‘It's impossible to get by without them’ How pro-regime bot accounts have spread through Russia's regional election campaigns and even clashed with one another
The investigative media outlet Proekt has published an exposé describing how candidates supportive of the Putin regime are using bots, or hired online commenters, to boost their chances in the September 2019 elections.
According to the new report, designated employees who are “responsible for social media” have appeared on nearly every pro-regime gubernatorial candidate’s campaign roster. Those positions arose following Russian President Vladimir Putin’s 2018 campaign, which Proekt described as the first time a regime-aligned candidate actively attempted to “communicate with voters on the Internet.”
However, campaign staffers are not the only ones coordinating “bots” for pro-regime campaigns. Other Putin supporters are also involved in the effort, including former “Nashi” (“Ours”) movement press secretary Kristina Potupchik, pro-Kremlin activist Vladimir Tabak, and three consulting agencies: Mikhailov and Partners, Agency One, and IMA Consulting. According to Proekt, those companies, in turn, hire “troll factories” to write comments for various campaigns online. As one “pro-Kremlin political consultant” told the outlet, “What the bots do is the least significant part of any campaign’s work, but it’s impossible to get by without them.”
Dmitry Peskov, Vladimir Putin’s press secretary, told Proekt that using bots is ineffective and therefore not worth pursuing as a campaign tactic. “If somebody’s using them, then, as they say, that’s just throwing money to the winds,” he said.
In St. Petersburg, where Acting Governor Alexander Beglov is running for a full term, the “social media headquarters” charged with hiring social media commenters is located in a business center at 52 Shpalernaya Street, Proekt reported. That address also houses the Charitable Foundation for Family and Childhood Values, which has received multiple government subsidies and grants. The Foundation claims that part of its mission is to research online threats to the health of young people. Proekt’s investigation does not argue that the Foundation is itself responsible for managing pro-Beglov bots, but it does note that the organization posted about job openings for “political scientists,” “political consultants,” and “political columnists” in 2019. The positions offered 50,000 – 60,000 rubles ($796 - $955) per month for a work schedule with overtime built in.
Many other gubernatorial campaigns have relied on bots as well. In the Altai Republic, Oleg Khorokhordin is running for governor, and Kristina Potupchik of Nashi runs his social media operations. In social media groups intended for residents of the republic, Proket found comments made by accounts with stolen photographs (this bot, for example, presumably stole from this original). The commenters praised the regional government and criticized Communist Party politicians.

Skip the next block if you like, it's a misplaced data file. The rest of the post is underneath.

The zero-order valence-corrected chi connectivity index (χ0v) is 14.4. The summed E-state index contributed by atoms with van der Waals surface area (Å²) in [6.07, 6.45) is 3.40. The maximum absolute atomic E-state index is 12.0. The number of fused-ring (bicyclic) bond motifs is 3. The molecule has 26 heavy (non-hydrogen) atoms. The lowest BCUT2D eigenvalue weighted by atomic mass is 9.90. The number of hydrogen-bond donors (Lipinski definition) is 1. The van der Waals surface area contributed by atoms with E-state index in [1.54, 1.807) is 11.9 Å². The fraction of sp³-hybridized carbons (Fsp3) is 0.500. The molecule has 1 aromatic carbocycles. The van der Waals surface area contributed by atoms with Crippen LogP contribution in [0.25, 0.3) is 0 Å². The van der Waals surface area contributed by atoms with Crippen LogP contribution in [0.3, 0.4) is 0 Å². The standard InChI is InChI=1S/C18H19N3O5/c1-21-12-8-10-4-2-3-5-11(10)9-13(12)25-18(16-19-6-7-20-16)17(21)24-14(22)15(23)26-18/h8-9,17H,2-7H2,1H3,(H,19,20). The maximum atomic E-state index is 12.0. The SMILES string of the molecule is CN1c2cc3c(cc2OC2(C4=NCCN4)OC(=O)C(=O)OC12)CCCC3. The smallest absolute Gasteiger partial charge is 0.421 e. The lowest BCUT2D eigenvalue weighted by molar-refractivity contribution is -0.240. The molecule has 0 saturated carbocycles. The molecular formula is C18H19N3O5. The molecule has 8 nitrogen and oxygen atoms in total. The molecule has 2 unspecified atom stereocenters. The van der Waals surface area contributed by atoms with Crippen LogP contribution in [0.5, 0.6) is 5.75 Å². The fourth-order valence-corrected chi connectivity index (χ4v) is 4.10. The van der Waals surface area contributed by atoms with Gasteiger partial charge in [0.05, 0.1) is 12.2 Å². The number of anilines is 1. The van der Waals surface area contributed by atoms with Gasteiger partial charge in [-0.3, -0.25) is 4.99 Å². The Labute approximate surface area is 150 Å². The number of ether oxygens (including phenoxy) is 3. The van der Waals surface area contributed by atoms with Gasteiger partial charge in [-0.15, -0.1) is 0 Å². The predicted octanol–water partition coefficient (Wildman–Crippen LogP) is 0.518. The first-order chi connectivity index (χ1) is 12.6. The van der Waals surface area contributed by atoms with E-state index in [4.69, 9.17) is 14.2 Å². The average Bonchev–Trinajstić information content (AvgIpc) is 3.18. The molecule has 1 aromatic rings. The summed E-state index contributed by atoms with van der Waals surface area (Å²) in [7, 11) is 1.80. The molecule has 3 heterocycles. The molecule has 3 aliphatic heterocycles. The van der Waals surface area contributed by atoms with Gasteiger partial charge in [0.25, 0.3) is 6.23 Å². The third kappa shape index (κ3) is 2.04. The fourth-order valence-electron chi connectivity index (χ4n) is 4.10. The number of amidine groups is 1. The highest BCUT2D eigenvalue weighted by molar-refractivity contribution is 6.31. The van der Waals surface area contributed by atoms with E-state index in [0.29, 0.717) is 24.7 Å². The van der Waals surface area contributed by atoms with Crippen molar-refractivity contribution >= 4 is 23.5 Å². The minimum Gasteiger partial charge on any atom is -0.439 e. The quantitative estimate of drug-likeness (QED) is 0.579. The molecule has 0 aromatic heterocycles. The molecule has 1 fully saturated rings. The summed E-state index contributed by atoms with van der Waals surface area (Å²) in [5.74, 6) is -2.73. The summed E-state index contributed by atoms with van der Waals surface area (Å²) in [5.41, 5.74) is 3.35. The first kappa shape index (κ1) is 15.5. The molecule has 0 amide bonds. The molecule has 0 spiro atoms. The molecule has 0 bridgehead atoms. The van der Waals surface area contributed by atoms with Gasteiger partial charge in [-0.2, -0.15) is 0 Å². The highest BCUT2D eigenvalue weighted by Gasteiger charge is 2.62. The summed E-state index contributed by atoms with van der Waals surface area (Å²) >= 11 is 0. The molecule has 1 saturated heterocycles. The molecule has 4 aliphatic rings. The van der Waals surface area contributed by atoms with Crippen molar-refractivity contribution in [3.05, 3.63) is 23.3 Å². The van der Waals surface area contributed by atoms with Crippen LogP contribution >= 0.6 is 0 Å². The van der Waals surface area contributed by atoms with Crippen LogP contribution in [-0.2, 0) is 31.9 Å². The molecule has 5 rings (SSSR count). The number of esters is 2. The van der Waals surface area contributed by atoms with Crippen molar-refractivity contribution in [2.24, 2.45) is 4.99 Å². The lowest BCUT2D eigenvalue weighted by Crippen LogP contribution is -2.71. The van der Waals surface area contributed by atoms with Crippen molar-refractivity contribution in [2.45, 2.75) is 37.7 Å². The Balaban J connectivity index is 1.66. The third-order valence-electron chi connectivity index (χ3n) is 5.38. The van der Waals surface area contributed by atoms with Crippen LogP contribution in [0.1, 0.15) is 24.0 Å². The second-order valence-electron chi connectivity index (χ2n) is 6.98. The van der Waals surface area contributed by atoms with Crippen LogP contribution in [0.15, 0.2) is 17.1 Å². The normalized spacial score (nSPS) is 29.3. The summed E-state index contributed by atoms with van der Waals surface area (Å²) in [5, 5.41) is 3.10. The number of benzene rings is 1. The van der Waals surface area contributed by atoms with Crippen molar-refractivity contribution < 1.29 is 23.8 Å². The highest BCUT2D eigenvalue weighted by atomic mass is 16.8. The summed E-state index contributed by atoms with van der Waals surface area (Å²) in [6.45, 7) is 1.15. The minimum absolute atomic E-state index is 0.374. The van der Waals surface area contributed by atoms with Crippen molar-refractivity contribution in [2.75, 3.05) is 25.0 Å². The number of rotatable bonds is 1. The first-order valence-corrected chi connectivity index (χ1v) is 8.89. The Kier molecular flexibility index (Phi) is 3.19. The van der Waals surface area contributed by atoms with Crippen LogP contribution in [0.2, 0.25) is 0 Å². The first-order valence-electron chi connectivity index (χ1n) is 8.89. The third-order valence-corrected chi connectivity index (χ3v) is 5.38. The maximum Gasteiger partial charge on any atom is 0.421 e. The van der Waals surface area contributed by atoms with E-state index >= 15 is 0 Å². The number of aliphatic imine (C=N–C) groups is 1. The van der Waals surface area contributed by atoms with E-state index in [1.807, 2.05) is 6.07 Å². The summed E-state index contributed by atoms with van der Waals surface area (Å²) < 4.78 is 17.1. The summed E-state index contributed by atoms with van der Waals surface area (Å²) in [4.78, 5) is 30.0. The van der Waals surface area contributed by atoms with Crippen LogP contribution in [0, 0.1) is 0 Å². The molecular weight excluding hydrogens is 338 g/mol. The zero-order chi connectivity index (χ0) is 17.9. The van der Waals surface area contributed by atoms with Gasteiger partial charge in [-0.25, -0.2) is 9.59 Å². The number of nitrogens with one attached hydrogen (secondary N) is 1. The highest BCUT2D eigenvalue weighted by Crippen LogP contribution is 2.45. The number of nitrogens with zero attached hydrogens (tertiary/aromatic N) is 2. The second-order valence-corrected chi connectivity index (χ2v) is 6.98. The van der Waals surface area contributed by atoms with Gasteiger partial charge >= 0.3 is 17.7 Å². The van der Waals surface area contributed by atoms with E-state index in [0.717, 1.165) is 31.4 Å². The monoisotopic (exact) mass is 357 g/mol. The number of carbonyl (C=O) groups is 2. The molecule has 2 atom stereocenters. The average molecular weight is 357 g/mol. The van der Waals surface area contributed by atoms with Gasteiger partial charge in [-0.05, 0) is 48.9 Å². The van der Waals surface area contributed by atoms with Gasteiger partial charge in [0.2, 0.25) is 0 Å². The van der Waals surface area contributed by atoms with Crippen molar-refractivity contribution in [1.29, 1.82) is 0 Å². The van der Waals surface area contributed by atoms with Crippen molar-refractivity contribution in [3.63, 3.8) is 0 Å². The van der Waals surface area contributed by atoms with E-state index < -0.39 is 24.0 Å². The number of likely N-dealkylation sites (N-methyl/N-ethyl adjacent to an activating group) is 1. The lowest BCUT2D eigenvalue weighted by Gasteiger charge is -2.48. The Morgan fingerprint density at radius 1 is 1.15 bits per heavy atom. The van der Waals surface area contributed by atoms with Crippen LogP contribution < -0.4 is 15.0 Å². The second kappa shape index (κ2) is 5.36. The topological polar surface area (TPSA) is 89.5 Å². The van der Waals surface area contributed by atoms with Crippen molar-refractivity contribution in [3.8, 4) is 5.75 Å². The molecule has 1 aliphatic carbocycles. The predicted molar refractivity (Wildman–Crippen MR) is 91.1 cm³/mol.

In some cases, individual accounts have shown up in multiple different regional campaigns. In Kalmykia, for example, a user who supposedly resides in the regional capital and is named Adyk Tulayev has published comments supporting Acting Governor Batu Khasikov even though the same user previously commented in Ukrainian social media groups and claimed to be a resident of that country. A user supposedly named Yelena Feoktistova has commented on current events in Zabaikalsky Krai, Moscow, and Khakassia.
When Proekt’s journalists contacted a consulting agency’s manager under the guise of ordering services for a Moscow City Duma election campaign, the manager said that the company’s fake accounts had to be activated “as early as April” because “accounts that are made a week before the elections are easy to figure out.”
“Proekt found as many as nine commenters in individual social media groups on VKontakte who had initially written primarily about the election campaigns in Khakassia but later began calling on Moscow residents not to open their doors to staffers for independent candidates seeking signatures [for the petitions their campaigns must submit in order to run]. Some of those accounts have also begun commenting on election campaigns in the Zabaikalsky Krai region, and in 2017, they also threw their weight behind the head of the Sevastopol government [in Ukraine],” the journalists wrote.
Sometimes, the fact that bots hired by multiple agencies are asked to support a single candidate leads to misunderstandings among the various accounts. Sources told Proekt that in Moscow and St. Petersburg, pro-regime campaign staffers had encountered comments that did not correspond to their agendas even though they were produced to support their campaigns by troll factories connected to Yevgeny Prigozhin. Beglov’s staff have found that they occasionally “have to clean out” comments from Prigozhin’s bots because they “interfere with the work we’re trying to do,” Proekt reported.
Translation by Hilah Kohen